Dede is a sole parent trying to bring up her son Fred. When it is discovered that Fred is a genius, she is determined to ensure that Fred has all the opportunities that he needs, and that ... See full summary »
Nell is a girl who's been brought up in an isolated world. The only people she knew were her mother and twin sister. They lived together in a cottage in the forest. Nobody has ever met Nell. After her mother's death, she's discovered by the local doctor Jerome. He's fascinated by her, since she speaks a mangled language, developed by her sister and herself growing up, "twin speak" if you will. But Paula, a psychology student, wants her observed in a laboratory. The judge decides they get three months to observe her in the forest, after which he'll decide about Nell's future. Written by
Tony Kessen <firstname.lastname@example.org>
Fifteen minutes in, the sheriff hands Dr. Lovell a photocopied newspaper article with a by-line of "by Mark Hutton". Mark Hutton is credited as having worked on props for the film. See more »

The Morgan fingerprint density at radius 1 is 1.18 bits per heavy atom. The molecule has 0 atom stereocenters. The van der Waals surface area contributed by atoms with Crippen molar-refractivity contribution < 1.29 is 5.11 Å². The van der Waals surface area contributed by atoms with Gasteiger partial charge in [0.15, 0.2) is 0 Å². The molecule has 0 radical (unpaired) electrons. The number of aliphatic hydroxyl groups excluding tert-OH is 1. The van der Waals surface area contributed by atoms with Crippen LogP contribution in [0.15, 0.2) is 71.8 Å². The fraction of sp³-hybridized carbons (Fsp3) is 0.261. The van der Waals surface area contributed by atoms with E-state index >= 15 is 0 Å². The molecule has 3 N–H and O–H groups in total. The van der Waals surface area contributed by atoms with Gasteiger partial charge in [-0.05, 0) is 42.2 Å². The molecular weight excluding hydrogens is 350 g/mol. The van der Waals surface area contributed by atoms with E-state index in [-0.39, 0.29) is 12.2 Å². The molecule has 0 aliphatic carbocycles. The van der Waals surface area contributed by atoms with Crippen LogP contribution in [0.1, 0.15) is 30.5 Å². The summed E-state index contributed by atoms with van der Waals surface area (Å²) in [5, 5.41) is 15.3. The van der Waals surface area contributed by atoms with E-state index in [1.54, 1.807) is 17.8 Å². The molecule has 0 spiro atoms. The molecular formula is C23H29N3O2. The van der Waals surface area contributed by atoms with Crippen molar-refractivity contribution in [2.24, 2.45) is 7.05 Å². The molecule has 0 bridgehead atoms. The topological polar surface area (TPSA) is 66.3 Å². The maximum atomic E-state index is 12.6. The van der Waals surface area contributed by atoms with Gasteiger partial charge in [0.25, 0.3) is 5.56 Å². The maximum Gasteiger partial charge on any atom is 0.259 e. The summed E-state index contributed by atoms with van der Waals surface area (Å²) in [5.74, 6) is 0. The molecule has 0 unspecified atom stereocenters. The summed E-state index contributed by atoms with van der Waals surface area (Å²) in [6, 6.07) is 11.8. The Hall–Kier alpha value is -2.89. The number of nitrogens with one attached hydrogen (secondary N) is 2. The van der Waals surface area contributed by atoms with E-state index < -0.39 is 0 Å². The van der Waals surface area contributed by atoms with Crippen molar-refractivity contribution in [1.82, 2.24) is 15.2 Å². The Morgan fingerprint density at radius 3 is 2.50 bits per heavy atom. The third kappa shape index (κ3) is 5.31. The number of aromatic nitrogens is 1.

(at around 14 mins) The depth of the water Jerry is in changes. See more »
[Jerry ringing the bell of Paula's boat]
You sure can make it, roughin' it like this? I don't see an air conditioning unit. You ok about breathing raw air?
[Paula knocks on a box on the ceilling]
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remember this film, and subsequent VHS tape, getting a fair share of publicity when it was released. The story certainly was different and so interesting to me (on the first viewing) that Jodie Foster's constant incoherent phrases didn't bother me. They aggravated a lot of other viewers, however. However, after three looks at this film,
I had had enough, too, not because of Foster but because this is a disturbing film. It's not a lot of fun to watch. The fact I watched it three times tells you it's pretty darned good.
Liam Neeson played a no-nonsense good guy. Natasha Richardson also adds to this unique story.
I would definitely recommend this film to first-time viewers but be wary it's different and not always pleasant to see and hear. I don't want to say more in fear of spoiling the story, but kudos to Foster for an outstanding effort.
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